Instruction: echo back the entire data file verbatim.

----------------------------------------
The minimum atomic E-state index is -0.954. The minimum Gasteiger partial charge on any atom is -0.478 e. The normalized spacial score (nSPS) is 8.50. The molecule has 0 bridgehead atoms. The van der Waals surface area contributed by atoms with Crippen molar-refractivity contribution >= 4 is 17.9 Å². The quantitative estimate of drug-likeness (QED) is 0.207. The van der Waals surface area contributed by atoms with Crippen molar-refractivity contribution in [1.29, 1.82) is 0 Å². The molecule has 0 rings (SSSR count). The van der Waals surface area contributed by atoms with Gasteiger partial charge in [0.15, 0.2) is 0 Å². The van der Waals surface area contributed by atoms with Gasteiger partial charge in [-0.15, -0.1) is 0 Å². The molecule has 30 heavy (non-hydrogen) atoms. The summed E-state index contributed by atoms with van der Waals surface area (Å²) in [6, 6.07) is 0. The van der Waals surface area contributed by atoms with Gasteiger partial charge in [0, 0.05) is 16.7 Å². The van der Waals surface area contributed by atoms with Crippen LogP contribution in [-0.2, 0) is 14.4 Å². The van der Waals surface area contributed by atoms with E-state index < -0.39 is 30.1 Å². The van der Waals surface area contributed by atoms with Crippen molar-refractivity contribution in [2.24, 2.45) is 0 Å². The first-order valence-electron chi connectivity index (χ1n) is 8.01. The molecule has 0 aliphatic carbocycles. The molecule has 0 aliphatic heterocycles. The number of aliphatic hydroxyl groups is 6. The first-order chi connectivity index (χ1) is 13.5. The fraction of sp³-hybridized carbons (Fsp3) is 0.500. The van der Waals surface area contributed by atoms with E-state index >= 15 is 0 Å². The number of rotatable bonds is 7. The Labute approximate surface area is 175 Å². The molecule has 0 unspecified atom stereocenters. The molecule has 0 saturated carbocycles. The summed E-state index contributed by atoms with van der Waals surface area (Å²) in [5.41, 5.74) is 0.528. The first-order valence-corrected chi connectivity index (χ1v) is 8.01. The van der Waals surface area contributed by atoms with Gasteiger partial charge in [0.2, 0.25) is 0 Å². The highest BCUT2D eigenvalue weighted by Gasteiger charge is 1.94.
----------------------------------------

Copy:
The minimum atomic E-state index is -0.954. The minimum Gasteiger partial charge on any atom is -0.478 e. The normalized spacial score (nSPS) is 8.50. The molecule has 0 bridgehead atoms. The van der Waals surface area contributed by atoms with Crippen molar-refractivity contribution >= 4 is 17.9 Å². The quantitative estimate of drug-likeness (QED) is 0.207. The van der Waals surface area contributed by atoms with Crippen molar-refractivity contribution in [1.29, 1.82) is 0 Å². The molecule has 0 rings (SSSR count). The van der Waals surface area contributed by atoms with Gasteiger partial charge in [0.15, 0.2) is 0 Å². The van der Waals surface area contributed by atoms with Gasteiger partial charge in [-0.15, -0.1) is 0 Å². The molecule has 30 heavy (non-hydrogen) atoms. The summed E-state index contributed by atoms with van der Waals surface area (Å²) in [6, 6.07) is 0. The van der Waals surface area contributed by atoms with Gasteiger partial charge in [0, 0.05) is 16.7 Å². The van der Waals surface area contributed by atoms with Crippen LogP contribution in [-0.2, 0) is 14.4 Å². The van der Waals surface area contributed by atoms with E-state index < -0.39 is 30.1 Å². The van der Waals surface area contributed by atoms with Crippen molar-refractivity contribution in [2.24, 2.45) is 0 Å². The first-order valence-electron chi connectivity index (χ1n) is 8.01. The molecule has 0 aliphatic carbocycles. The molecule has 0 aliphatic heterocycles. The number of aliphatic hydroxyl groups is 6. The first-order chi connectivity index (χ1) is 13.5. The fraction of sp³-hybridized carbons (Fsp3) is 0.500. The van der Waals surface area contributed by atoms with E-state index >= 15 is 0 Å². The number of rotatable bonds is 7. The Labute approximate surface area is 175 Å². The molecule has 0 unspecified atom stereocenters. The molecule has 0 saturated carbocycles. The summed E-state index contributed by atoms with van der Waals surface area (Å²) in [5.41, 5.74) is 0.528. The first-order valence-corrected chi connectivity index (χ1v) is 8.01. The van der Waals surface area contributed by atoms with Gasteiger partial charge in [0.2, 0.25) is 0 Å². The highest BCUT2D eigenvalue weighted by Gasteiger charge is 1.94.